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UK.gov state of the nation report: Infosec's very important, mmmkay

Anonymous Coward
Anonymous Coward

Skills are always a key problem in the cyber security arena.

The problem isn't the lack of skills, it's the distribution. Far, far too many firms keep security as a tiny corner of the IT department, where someone like me (dear reader), equipped with a soul corroded by 20 years of disinterested, vendor-blinded management failure, arrogant developers and idiot ops persons, toils away getting absolutely nothing of any value done -- because that's what they want us to do, because they don't know the first thing about security. Any suggestion that perhaps an inventory would be useful or that risk assessments might be interesting would get you laughed out of the room and then excluded from subsequent activity in case you accidentally manage to fix some fail. My current berth's a perfect example. It handles gigantic sums of money and any halfway competent pentester would go through them like a knife through butter. Patching? They've heard of it. They've spunked a ton of cash on garbage commercial snake oil, because the relatively small number of clueful techies are never asked for input -- let alone us peons in security. I won't go into details for obvious reasons, but the state of security here is as bad as any I've come across in my career. It's 90s level stuff like admin passwords being called out across the office, no access to logs, almost complete lack of policies, and an ISMS? "Why do you hate America?"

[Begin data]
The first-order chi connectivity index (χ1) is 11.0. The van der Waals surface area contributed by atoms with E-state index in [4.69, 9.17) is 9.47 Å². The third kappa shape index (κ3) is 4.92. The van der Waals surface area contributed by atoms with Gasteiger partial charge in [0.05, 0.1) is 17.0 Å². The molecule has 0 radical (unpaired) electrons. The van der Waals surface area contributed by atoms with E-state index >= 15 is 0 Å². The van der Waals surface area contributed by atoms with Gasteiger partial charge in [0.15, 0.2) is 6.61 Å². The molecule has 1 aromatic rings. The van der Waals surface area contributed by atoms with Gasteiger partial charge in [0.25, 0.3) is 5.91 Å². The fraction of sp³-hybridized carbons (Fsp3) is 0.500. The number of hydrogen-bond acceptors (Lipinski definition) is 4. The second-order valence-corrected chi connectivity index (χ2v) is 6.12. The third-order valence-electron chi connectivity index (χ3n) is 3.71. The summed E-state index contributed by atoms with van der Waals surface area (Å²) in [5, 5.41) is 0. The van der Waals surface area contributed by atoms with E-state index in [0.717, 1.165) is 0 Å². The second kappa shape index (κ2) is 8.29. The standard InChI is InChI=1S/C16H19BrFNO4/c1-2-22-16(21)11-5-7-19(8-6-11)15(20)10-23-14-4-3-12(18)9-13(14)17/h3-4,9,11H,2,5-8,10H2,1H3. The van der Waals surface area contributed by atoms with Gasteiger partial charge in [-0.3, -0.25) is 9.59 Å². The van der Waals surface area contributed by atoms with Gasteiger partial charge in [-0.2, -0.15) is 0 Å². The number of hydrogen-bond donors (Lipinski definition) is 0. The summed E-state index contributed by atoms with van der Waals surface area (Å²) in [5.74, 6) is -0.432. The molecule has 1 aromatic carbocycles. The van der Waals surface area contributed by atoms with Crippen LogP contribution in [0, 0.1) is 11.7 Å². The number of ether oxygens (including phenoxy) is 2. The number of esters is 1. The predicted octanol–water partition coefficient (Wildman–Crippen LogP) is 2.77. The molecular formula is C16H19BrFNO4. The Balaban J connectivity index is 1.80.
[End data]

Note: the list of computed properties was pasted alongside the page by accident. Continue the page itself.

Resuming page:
I could fix it all myself in 18 months with a bit of clueful headcount and management backing (so for instance devs who put plaintext passwords into a database on the LAN get fired, rather than being able to tell us to fuck off and stop being so paranoid...) but of course I'm a bit of a nerd rather than a schmoozer and I didn't go to the right sort of school, so... fergedd abaad it. Nothing ever changes. Management blunder on, happy with the delusion that spending money means they don't need to worry about security any more. And one day they'll discover they've been pwned from top to bottom, probably shortly after wondering why all those millions of dollars of transfers were just made to bank accounts in unfriendly or regulation-light jurisdictions. I would say "I hope so!" but of course I'd be a prime suspect in that scenario, and I'm allergic to anglepoise lamps. I suspect a lifetime toiling in the mackerel-gutting sheds of Scarborough would have been less soul-crushingly awful.

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